OBJECTIVE:: In a large nationwide administrative database of hospitalized patients, we investigated postoperative outcomes after laparoscopic or open distal gastrectomy in Japan. BACKGROUND:: The benefits of laparoscopic gastrectomy, such as decreased length of stay and morbidity, have typically been evaluated only with limited data on the basis of small samples. METHODS:: Using the Japanese Diagnosis Procedure Combination Database, we identified 9388 patients who were preoperatively diagnosed with stage I and II gastric cancer and underwent laparoscopic (n = 3937) or open (n = 5451) distal gastrectomy between July and December 2010. One-to-one propensity score matching was performed to compare in-hospital mortality, postoperative complication rates, length of stay, total costs, and 30-day readmission rates between the 2 groups. RESULTS:: Patients with younger age, lower comorbidity index, or stage I cancer were more likely to receive laparoscopic gastrectomy. In the propensity-matched analysis with 2473 pairs, the laparoscopic gastrectomy group in comparison with the open gastrectomy group showed a slight reduction in median postoperative length of stay (13 days vs 15 days, P < 0.001) but a slight increase in median total costs (US $21,510 vs $21,024, P = 0.002). There were no significant differences in in-hospital mortality (0.36% vs 0.28%, P = 0.80), overall postoperative complications (12.9% vs 12.6%, P = 0.73), or 30-day readmission rates (3.2% vs 3.2%, P = 0.94). CONCLUSIONS:: In this large nationwide cohort of patients with early-stage gastric cancer, laparoscopic gastrectomy was associated with a statistically significant but slight reduction in postoperative length of stay, but no differences between laparoscopic gastrectomy and open gastrectomy were detected in terms of early mortality and morbidity.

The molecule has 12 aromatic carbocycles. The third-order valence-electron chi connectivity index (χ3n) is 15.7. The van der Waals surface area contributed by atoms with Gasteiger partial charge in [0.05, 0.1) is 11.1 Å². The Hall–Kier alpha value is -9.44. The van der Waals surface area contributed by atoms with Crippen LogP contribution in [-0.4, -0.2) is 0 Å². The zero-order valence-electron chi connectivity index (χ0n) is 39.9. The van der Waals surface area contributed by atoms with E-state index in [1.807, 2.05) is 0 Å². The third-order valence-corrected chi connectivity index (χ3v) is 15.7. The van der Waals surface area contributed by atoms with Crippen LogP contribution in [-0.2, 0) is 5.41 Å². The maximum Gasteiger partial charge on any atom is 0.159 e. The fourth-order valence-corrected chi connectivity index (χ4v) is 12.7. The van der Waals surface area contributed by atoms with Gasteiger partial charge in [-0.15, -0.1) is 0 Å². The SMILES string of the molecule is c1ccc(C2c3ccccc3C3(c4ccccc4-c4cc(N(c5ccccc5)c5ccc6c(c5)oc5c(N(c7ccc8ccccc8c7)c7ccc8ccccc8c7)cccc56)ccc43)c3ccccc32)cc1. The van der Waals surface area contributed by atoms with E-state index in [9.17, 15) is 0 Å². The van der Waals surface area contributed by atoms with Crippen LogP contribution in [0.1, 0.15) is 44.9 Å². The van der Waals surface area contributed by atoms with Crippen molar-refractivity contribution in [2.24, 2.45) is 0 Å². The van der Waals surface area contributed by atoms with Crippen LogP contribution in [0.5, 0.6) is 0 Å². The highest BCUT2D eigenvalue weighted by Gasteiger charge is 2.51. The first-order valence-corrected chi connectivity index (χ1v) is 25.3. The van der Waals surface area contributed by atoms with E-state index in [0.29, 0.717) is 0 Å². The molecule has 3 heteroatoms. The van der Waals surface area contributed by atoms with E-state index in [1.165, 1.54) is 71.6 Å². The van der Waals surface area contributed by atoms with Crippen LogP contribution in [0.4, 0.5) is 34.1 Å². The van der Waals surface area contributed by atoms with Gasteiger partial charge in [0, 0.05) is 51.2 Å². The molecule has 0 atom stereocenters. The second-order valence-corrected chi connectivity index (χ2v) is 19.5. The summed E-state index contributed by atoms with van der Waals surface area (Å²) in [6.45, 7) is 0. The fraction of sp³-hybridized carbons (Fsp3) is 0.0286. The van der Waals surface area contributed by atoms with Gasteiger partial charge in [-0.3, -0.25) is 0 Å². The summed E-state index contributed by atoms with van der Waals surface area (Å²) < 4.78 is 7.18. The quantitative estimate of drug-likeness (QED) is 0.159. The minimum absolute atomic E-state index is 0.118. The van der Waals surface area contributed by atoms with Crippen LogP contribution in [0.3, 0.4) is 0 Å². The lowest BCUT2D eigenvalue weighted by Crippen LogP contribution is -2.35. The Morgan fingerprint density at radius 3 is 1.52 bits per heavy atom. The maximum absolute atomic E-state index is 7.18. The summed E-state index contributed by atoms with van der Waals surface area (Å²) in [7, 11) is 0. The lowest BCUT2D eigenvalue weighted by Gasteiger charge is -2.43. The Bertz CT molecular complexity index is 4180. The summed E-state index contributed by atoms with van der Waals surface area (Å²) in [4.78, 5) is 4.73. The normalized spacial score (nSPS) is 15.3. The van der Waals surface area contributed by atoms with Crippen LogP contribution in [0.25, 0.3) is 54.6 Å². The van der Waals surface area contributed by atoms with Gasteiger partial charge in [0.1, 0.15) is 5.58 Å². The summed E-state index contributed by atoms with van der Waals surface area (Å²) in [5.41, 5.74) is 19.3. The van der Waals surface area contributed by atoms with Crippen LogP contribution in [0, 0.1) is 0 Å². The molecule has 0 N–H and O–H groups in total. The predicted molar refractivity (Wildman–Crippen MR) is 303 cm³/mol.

Dissociative disorders are frequent comorbid conditions of other mental disorders. Yet, there is controversy about their clinical relevance, and little systematic research has been done on how they influence global functioning. Outpatients and day care patients (N=160) of several psychiatric units in Switzerland were assessed with the Structured Clinical Interview for Diagnostic and Statistical Manual of Mental Disorders (DSM)-IV Axis I Disorders, Structured Clinical Interview for DSM-IV Dissociative Disorders, Global Assessment of Functioning Scale, and World Health Organization Disability Assessment Schedule-II. The association between subjects with a dissociative disorder (N=30) and functional impairment after accounting for non-dissociative axis I disorders was evaluated by linear regression models. We found a proportion of 18.8% dissociative disorders (dissociative amnesia=0%, dissociative fugue=0.6%, depersonalization disorder=4.4%, dissociative identity disorder=7.5%, dissociative disorder-not-otherwise-specified=6.3%) across treatment settings. Adjusted for other axis I disorders, subjects with a comorbid dissociative identity disorder or dissociative disorder-not-otherwise-specified had a median global assessment of functioning score that was 0.86 and 0.88 times, respectively, the score of subjects without a comorbid dissociative disorder. These findings support the hypothesis that complex dissociative disorders, i.e., dissociative identity disorder and dissociative disorder-not-otherwise-specified, contribute to functional impairment above and beyond the impact of co-existing non-dissociative axis I disorders, and that they qualify as “serious mental illness”.